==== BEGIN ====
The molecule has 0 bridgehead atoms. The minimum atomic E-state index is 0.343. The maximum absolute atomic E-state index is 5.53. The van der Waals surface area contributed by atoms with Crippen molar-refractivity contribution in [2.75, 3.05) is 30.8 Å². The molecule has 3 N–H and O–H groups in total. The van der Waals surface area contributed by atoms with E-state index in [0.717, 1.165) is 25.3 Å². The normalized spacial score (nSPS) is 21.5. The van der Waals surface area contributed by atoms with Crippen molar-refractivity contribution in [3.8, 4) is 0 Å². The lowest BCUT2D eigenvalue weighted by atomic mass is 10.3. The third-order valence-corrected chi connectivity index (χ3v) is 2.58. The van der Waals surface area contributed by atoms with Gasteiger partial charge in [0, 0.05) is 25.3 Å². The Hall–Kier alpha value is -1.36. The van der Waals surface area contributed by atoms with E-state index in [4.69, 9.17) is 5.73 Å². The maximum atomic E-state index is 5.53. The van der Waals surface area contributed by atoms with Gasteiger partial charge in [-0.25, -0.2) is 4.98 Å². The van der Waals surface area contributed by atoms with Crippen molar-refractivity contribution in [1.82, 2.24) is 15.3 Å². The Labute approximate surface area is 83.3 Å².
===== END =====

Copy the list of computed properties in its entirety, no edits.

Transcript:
The molecule has 0 bridgehead atoms. The minimum atomic E-state index is 0.343. The maximum absolute atomic E-state index is 5.53. The van der Waals surface area contributed by atoms with Crippen molar-refractivity contribution in [2.75, 3.05) is 30.8 Å². The molecule has 3 N–H and O–H groups in total. The van der Waals surface area contributed by atoms with E-state index in [0.717, 1.165) is 25.3 Å². The normalized spacial score (nSPS) is 21.5. The van der Waals surface area contributed by atoms with Crippen molar-refractivity contribution in [3.8, 4) is 0 Å². The lowest BCUT2D eigenvalue weighted by atomic mass is 10.3. The third-order valence-corrected chi connectivity index (χ3v) is 2.58. The van der Waals surface area contributed by atoms with Gasteiger partial charge in [0, 0.05) is 25.3 Å². The Hall–Kier alpha value is -1.36. The van der Waals surface area contributed by atoms with E-state index in [4.69, 9.17) is 5.73 Å². The maximum atomic E-state index is 5.53. The van der Waals surface area contributed by atoms with Gasteiger partial charge in [-0.25, -0.2) is 4.98 Å². The van der Waals surface area contributed by atoms with Crippen molar-refractivity contribution in [1.82, 2.24) is 15.3 Å². The Labute approximate surface area is 83.3 Å².